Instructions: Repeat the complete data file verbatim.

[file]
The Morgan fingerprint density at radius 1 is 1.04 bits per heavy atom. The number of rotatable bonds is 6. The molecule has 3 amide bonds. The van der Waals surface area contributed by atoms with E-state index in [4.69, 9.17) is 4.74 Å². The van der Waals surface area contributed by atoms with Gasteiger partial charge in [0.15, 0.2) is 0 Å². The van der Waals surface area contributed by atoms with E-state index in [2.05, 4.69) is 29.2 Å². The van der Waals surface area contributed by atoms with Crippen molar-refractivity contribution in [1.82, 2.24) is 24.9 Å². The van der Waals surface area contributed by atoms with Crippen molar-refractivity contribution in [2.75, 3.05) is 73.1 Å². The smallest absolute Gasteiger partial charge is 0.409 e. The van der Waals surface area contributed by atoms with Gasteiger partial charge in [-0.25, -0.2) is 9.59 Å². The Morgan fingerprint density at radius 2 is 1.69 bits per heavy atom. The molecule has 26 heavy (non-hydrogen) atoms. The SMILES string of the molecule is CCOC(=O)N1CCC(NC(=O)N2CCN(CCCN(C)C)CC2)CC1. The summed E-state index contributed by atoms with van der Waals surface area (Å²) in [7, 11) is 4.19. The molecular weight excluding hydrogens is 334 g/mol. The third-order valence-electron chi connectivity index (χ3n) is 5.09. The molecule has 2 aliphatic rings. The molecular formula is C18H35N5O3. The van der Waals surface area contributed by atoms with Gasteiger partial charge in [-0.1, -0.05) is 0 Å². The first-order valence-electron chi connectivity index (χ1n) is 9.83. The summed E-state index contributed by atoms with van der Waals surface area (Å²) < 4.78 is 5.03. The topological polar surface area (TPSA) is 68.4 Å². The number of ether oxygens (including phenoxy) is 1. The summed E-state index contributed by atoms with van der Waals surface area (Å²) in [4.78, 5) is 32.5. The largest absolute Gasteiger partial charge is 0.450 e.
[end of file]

The Morgan fingerprint density at radius 1 is 1.04 bits per heavy atom. The number of rotatable bonds is 6. The molecule has 3 amide bonds. The van der Waals surface area contributed by atoms with E-state index in [4.69, 9.17) is 4.74 Å². The van der Waals surface area contributed by atoms with Gasteiger partial charge in [0.15, 0.2) is 0 Å². The van der Waals surface area contributed by atoms with E-state index in [2.05, 4.69) is 29.2 Å². The van der Waals surface area contributed by atoms with Crippen molar-refractivity contribution in [1.82, 2.24) is 24.9 Å². The van der Waals surface area contributed by atoms with Crippen molar-refractivity contribution in [2.75, 3.05) is 73.1 Å². The smallest absolute Gasteiger partial charge is 0.409 e. The van der Waals surface area contributed by atoms with Gasteiger partial charge in [-0.25, -0.2) is 9.59 Å². The Morgan fingerprint density at radius 2 is 1.69 bits per heavy atom. The molecule has 26 heavy (non-hydrogen) atoms. The SMILES string of the molecule is CCOC(=O)N1CCC(NC(=O)N2CCN(CCCN(C)C)CC2)CC1. The summed E-state index contributed by atoms with van der Waals surface area (Å²) in [7, 11) is 4.19. The molecular weight excluding hydrogens is 334 g/mol. The third-order valence-electron chi connectivity index (χ3n) is 5.09. The molecule has 2 aliphatic rings. The molecular formula is C18H35N5O3. The van der Waals surface area contributed by atoms with Gasteiger partial charge in [-0.1, -0.05) is 0 Å². The first-order valence-electron chi connectivity index (χ1n) is 9.83. The summed E-state index contributed by atoms with van der Waals surface area (Å²) < 4.78 is 5.03. The topological polar surface area (TPSA) is 68.4 Å². The number of ether oxygens (including phenoxy) is 1. The summed E-state index contributed by atoms with van der Waals surface area (Å²) in [4.78, 5) is 32.5. The largest absolute Gasteiger partial charge is 0.450 e.